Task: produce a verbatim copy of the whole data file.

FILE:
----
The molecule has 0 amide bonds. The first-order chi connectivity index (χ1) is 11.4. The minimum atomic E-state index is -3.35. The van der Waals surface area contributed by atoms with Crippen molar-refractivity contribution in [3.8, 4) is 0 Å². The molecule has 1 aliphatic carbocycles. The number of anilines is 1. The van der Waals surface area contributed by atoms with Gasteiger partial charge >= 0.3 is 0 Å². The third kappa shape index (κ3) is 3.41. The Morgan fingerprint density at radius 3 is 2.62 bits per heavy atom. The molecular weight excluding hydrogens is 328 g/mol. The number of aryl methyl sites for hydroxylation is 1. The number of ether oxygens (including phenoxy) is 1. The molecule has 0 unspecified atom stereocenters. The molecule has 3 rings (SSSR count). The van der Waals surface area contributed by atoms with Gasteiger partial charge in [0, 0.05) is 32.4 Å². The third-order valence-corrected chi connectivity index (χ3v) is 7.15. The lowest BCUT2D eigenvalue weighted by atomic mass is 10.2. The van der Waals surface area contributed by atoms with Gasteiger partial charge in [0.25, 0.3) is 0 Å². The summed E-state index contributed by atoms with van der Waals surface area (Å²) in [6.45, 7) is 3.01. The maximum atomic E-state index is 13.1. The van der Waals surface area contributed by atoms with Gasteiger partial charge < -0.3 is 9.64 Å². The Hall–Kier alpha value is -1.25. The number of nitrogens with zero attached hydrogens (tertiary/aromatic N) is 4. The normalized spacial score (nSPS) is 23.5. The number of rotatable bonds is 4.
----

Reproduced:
The molecule has 0 amide bonds. The first-order chi connectivity index (χ1) is 11.4. The minimum atomic E-state index is -3.35. The van der Waals surface area contributed by atoms with Crippen molar-refractivity contribution in [3.8, 4) is 0 Å². The molecule has 1 aliphatic carbocycles. The number of anilines is 1. The van der Waals surface area contributed by atoms with Gasteiger partial charge >= 0.3 is 0 Å². The third kappa shape index (κ3) is 3.41. The Morgan fingerprint density at radius 3 is 2.62 bits per heavy atom. The molecular weight excluding hydrogens is 328 g/mol. The number of aryl methyl sites for hydroxylation is 1. The number of ether oxygens (including phenoxy) is 1. The molecule has 0 unspecified atom stereocenters. The molecule has 3 rings (SSSR count). The van der Waals surface area contributed by atoms with Gasteiger partial charge in [0, 0.05) is 32.4 Å². The third-order valence-corrected chi connectivity index (χ3v) is 7.15. The lowest BCUT2D eigenvalue weighted by atomic mass is 10.2. The van der Waals surface area contributed by atoms with Gasteiger partial charge in [0.25, 0.3) is 0 Å². The summed E-state index contributed by atoms with van der Waals surface area (Å²) in [6.45, 7) is 3.01. The maximum atomic E-state index is 13.1. The van der Waals surface area contributed by atoms with Gasteiger partial charge < -0.3 is 9.64 Å². The Hall–Kier alpha value is -1.25. The number of nitrogens with zero attached hydrogens (tertiary/aromatic N) is 4. The normalized spacial score (nSPS) is 23.5. The number of rotatable bonds is 4.